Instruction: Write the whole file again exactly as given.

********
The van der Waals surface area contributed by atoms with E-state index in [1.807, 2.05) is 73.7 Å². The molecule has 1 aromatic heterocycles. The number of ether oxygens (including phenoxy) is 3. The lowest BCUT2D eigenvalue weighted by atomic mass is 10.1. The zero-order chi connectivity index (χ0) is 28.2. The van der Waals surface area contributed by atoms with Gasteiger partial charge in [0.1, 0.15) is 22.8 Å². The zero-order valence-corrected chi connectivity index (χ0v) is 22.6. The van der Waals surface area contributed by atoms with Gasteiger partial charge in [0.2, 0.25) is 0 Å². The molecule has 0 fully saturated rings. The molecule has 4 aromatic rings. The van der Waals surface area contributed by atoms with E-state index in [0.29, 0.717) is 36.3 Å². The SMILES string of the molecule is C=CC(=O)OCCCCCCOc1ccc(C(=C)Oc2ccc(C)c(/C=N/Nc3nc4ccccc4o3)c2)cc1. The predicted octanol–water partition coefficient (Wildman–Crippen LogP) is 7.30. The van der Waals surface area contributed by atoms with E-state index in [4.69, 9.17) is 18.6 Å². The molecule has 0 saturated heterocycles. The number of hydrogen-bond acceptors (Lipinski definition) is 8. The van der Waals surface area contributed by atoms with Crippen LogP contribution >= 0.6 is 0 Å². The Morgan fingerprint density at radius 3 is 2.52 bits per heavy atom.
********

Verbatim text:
The van der Waals surface area contributed by atoms with E-state index in [1.807, 2.05) is 73.7 Å². The molecule has 1 aromatic heterocycles. The number of ether oxygens (including phenoxy) is 3. The lowest BCUT2D eigenvalue weighted by atomic mass is 10.1. The zero-order chi connectivity index (χ0) is 28.2. The van der Waals surface area contributed by atoms with Gasteiger partial charge in [0.1, 0.15) is 22.8 Å². The zero-order valence-corrected chi connectivity index (χ0v) is 22.6. The van der Waals surface area contributed by atoms with Gasteiger partial charge in [0.2, 0.25) is 0 Å². The molecule has 0 fully saturated rings. The molecule has 4 aromatic rings. The van der Waals surface area contributed by atoms with E-state index in [0.29, 0.717) is 36.3 Å². The SMILES string of the molecule is C=CC(=O)OCCCCCCOc1ccc(C(=C)Oc2ccc(C)c(/C=N/Nc3nc4ccccc4o3)c2)cc1. The predicted octanol–water partition coefficient (Wildman–Crippen LogP) is 7.30. The van der Waals surface area contributed by atoms with E-state index in [4.69, 9.17) is 18.6 Å². The molecule has 0 saturated heterocycles. The number of hydrogen-bond acceptors (Lipinski definition) is 8. The van der Waals surface area contributed by atoms with Crippen LogP contribution >= 0.6 is 0 Å². The Morgan fingerprint density at radius 3 is 2.52 bits per heavy atom.